Emancipation Revocation (Jeremiah 37:1-10; 34:8-22)
After God gave the Ten Commandments at Mount Sinai, having freed the Israelites from Egyptian bondage, the first judgment He gave them was the maximum time of seven years that fellow Israelites could be kept in servitude (Exodus 21:1-6), whether or not these Israelites "had sold themselves into servitude for the payment of their debts, or though they were sold by the judges for the punishment of their crimes. This difference was put between their brethren and strangers, that those of other nations taken in war, or bought with money, might be held in perpetual slavery, they and theirs; but their brethren must serve but for seven years at the longest" (Matthew Henry's Commentary, note on Jeremiah 34:8-22). In Jeremiah's time, however, the people of Judah had been ignoring this law.
When Nebuchadnezzar with his armies and allies attacked the cities of Judah, and Jerusalem was under siege, King Zedekiah made a covenant proclamation to the citizens of Jerusalem that gave an appearance of repentance (34:8-9). Perhaps this was even in response to God's warning given through Jeremiah at the beginning of the siege: "Deliver him who is plundered out of the hand of the oppressor, lest My fury go forth like fire" (21:12).
The citizens appeared repentant also since they readily responded and emancipated their Jewish slaves (verse 10). However, it soon became obvious that Zedekiah and the Jews were not truly repentant and had no real commitment to that decision. The people soon "changed their minds" (34:11)—they repented of their repentance! Zedekiah either changed his mind or at least weakly failed to enforce his proclamation. (Indeed, we will later find him obviously weak and vacillating.)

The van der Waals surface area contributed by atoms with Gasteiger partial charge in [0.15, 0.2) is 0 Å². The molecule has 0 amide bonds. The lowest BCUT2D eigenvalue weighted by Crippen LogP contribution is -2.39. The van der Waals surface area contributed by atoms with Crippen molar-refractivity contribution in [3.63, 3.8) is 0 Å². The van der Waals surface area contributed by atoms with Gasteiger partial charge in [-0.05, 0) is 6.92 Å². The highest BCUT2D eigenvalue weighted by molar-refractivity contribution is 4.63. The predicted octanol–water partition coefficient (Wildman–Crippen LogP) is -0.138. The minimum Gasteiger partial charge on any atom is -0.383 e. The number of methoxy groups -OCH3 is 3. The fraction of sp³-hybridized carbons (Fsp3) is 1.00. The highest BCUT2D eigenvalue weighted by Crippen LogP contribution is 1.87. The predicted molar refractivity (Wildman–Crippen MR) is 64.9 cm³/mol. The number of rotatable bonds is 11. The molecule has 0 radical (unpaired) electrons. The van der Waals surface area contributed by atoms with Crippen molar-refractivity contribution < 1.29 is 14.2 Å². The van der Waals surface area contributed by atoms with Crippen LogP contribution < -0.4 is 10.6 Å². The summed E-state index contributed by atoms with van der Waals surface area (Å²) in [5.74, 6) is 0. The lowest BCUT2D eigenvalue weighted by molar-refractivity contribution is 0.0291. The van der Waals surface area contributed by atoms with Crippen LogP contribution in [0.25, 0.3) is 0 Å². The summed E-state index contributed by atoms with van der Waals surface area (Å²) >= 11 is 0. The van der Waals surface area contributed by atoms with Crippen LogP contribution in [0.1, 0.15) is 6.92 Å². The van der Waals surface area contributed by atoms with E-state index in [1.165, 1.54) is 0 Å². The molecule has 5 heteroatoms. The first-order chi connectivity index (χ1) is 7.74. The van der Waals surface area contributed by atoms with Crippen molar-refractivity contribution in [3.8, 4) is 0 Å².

Two occurrences led to the Jews reenslaving their servants. First was the lifting of the Jerusalem siege when the Chaldeans left to confront the oncoming Egyptian forces (37:5). Even though God knew the hypocrisy and superficiality of Zedekiah and the people of Jerusalem, He, out of His great mercy, probably orchestrated this timely reprieve for the Jews. The second factor was the people realizing more than ever how advantageous it was to have slave labor. As soon as they got what they really wanted, deliverance from the Chaldeans, they felt they no longer needed God. Big mistake! God is not to be mocked or manipulated.
Their sin was especially egregious because they were reneging on a covenant they had made with God in His temple to right the wrong (34:15). They had even ratified the covenant with a ritual first mentioned in Scripture in Genesis 15:9-17 (Jeremiah 34:18). They "passed through the parts of the animal cut in two, implying that they prayed so to be cut in sunder (Matthew 24:51; Greek, 'cut in two') if they should break the covenant" (Jamieson, Fausset, & Brown's Commentary, note on Jeremiah 34:18). And indeed, the punishment would be severe.
As a result of their treachery, freeing slaves only to reenslave them, God remarks with sardonic irony that He would free them—from His protection. "'Behold, I proclaim liberty to you,' says the LORD—'to the sword, to pestilence, and to famine!'" (34:17). God said He would bring Babylon's army back to conquer and burn Jerusalem—killing or capturing its people.